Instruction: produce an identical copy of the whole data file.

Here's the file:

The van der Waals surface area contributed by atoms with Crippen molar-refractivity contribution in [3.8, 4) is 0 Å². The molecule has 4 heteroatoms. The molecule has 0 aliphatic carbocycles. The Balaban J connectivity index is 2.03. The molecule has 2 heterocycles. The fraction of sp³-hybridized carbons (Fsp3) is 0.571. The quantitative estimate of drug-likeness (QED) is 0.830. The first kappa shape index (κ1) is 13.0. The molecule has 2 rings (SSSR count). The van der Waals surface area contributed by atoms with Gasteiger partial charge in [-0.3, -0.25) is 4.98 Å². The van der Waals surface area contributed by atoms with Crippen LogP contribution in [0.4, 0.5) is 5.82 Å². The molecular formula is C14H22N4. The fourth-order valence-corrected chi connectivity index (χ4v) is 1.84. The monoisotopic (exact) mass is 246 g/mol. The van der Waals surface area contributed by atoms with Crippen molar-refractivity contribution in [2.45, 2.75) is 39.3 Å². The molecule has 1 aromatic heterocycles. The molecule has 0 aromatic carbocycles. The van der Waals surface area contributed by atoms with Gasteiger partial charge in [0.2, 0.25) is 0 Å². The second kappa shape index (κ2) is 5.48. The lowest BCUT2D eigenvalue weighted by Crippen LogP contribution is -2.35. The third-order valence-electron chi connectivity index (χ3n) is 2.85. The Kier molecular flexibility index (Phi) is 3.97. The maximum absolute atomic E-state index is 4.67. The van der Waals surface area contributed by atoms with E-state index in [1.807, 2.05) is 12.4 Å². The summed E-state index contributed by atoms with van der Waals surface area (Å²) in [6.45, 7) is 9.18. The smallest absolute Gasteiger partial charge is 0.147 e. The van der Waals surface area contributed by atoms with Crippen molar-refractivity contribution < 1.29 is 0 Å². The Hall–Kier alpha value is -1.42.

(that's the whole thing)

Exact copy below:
The van der Waals surface area contributed by atoms with Crippen molar-refractivity contribution in [3.8, 4) is 0 Å². The molecule has 4 heteroatoms. The molecule has 0 aliphatic carbocycles. The Balaban J connectivity index is 2.03. The molecule has 2 heterocycles. The fraction of sp³-hybridized carbons (Fsp3) is 0.571. The quantitative estimate of drug-likeness (QED) is 0.830. The first kappa shape index (κ1) is 13.0. The molecule has 2 rings (SSSR count). The van der Waals surface area contributed by atoms with Gasteiger partial charge in [-0.3, -0.25) is 4.98 Å². The van der Waals surface area contributed by atoms with Crippen LogP contribution in [0.4, 0.5) is 5.82 Å². The molecular formula is C14H22N4. The fourth-order valence-corrected chi connectivity index (χ4v) is 1.84. The monoisotopic (exact) mass is 246 g/mol. The van der Waals surface area contributed by atoms with Crippen molar-refractivity contribution in [2.45, 2.75) is 39.3 Å². The molecule has 1 aromatic heterocycles. The molecule has 0 aromatic carbocycles. The van der Waals surface area contributed by atoms with Gasteiger partial charge in [0.2, 0.25) is 0 Å². The second kappa shape index (κ2) is 5.48. The lowest BCUT2D eigenvalue weighted by Crippen LogP contribution is -2.35. The third-order valence-electron chi connectivity index (χ3n) is 2.85. The Kier molecular flexibility index (Phi) is 3.97. The maximum absolute atomic E-state index is 4.67. The van der Waals surface area contributed by atoms with E-state index in [1.807, 2.05) is 12.4 Å². The summed E-state index contributed by atoms with van der Waals surface area (Å²) in [6.45, 7) is 9.18. The smallest absolute Gasteiger partial charge is 0.147 e. The van der Waals surface area contributed by atoms with Crippen molar-refractivity contribution < 1.29 is 0 Å². The Hall–Kier alpha value is -1.42.